Wednesday, September 2, 2009

Traveling in the Key of Security: Musical Instruments & TSA

I’m a former "professional" musician - now it’s just a hobby - and I can understand the fears of musicians who are traveling with their precious gear. 

Trust me... musicians aren’t just being picky. Each instrument has its own feel and tone and sometimes it takes years for a musician to find their perfect implement of noise and expression. Instruments can also cost a pretty penny and most musicians aren't exactly living high on the hog.

You've probably seen the old movie cliché where somebody doesn’t like their car touched, let alone looked at? Well… some musicians are exactly the same way about their instruments. 

Every type of musician travels with their “axe.” Our officers see every type of instrument imaginable and successfully screen them daily. Pan Flutes, Sitars, Dulcimers, Theramins, you name it... 

So here’s the guidelines and some tips on how to travel with your musical instruments: 

  • First off, you can’t bring a grand piano through the checkpoint. 
  • Instruments can be checked or carried on the plane. Check with your airline about stowing your instrument in the cabin (Especially if it is a larger instrument such as a cello) prior to travel so you can fully understand their policies. 
  • If you have a fragile instrument such as a stringed instrument, it is suggested you carry it on the aircraft. Brass instruments are safe to check as luggage as long as you have the proper case. 
  • Our officers need to either X-ray, or physically inspect your musical instrument. You’ll be involved in the process as much as possible. Basically, you can advise the officer the best way to handle the instrument, but you won’t be able to touch it until the inspection is complete.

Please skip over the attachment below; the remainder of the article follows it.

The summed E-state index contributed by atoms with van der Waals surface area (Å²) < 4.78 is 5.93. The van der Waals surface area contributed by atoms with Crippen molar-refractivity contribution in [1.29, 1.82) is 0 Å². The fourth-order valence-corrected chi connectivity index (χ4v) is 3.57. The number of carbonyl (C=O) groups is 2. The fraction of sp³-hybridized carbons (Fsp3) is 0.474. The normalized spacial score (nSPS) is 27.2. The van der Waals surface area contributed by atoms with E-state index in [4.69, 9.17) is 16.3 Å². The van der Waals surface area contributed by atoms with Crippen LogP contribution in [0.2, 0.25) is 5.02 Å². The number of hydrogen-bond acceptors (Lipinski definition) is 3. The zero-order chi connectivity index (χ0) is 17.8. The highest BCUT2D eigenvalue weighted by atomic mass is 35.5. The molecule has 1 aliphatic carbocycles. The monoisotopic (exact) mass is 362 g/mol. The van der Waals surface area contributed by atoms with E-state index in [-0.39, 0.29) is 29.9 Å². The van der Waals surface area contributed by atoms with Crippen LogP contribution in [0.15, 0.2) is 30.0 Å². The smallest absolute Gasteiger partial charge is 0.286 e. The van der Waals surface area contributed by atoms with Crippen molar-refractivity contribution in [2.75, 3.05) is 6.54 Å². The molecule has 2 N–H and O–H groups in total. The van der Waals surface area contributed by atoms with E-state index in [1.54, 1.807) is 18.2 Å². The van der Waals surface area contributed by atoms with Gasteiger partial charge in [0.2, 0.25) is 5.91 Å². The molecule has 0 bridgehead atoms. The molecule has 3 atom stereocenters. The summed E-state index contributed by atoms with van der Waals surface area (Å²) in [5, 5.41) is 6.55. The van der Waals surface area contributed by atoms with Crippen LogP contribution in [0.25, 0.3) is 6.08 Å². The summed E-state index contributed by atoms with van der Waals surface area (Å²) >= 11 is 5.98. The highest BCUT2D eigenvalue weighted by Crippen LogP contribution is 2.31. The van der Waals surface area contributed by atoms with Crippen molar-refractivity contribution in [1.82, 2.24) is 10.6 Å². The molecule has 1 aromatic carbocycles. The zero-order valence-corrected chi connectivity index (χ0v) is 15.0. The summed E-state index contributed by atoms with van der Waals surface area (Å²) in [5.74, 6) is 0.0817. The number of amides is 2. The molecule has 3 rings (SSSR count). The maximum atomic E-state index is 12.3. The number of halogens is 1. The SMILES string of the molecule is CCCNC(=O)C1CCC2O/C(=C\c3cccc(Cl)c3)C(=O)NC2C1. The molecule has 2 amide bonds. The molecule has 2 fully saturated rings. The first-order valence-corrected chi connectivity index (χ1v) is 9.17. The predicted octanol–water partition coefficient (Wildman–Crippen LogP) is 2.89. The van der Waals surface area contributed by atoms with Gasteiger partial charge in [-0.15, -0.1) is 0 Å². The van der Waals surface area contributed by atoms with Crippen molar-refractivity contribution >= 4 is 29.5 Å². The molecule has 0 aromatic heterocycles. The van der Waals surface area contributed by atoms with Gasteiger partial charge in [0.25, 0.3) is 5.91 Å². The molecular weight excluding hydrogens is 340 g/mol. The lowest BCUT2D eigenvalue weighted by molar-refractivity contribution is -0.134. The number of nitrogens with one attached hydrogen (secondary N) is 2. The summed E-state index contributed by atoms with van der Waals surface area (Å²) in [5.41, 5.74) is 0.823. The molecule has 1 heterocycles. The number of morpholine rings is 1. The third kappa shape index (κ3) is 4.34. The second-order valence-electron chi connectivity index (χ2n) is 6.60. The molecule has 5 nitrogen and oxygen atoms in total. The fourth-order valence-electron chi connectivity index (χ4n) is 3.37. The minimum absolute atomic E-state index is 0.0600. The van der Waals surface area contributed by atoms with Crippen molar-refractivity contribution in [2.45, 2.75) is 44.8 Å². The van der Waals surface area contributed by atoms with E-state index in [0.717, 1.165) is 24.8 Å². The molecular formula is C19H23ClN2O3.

• Your instrument may need to undergo an explosives trace detection test which involves running a soft cotton or paper swab across the case and instrument. 
  • It is not uncommon to check instruments as checked luggage and there are manufacturers that make road worthy and tough travel cases that will prevent damage. So basically, it wouldn’t be wise to put your guitar in a soft sided case and check it as luggage. 
  • If your instrument is a collector’s item and you are uncomfortable with others seeing what you have, you can request a private screening. 
  • When checking your instrument as checked baggage, include short written instructions, where an officer will notice them, for handling and repacking your instrument. Make sure these instructions are very clear and understandable to someone with no musical background. 
  • If you check your instrument as luggage, be sure it is either unlocked, or that you are using a TSA recognized lock. If your case is locked with a lock we can’t open, we may have to remove the lock if the instrument needs to be inspected. 
There are many great tips and advice on the web for traveling musicians: League of American Orchestras’ Tips for Traveling Musicians (PDF) And many more… 

And now, I'll exit with some of my favorite extra corny jokes about instruments:
Q: Why did the man eat the Oboe? A: He had a strange taste in music.

Q: What is the difference between an Oboe and a Bassoon? A: You can hit a baseball further with a Bassoon.

Q: How do you fix a broken Tuba? A: With a tuba glue.

Q: What do you do when a drummer knocks on your door? A: Pay them for the pizza.

Two musicians are walking down the street, and one says to the other, "Who was that piccolo I saw you with last night?" The other replies, "That was no piccolo, that was my fife."

I play the harmonica. The only way I can play is if I get my car going really fast, and stick it out the window. ~ Steven Wright


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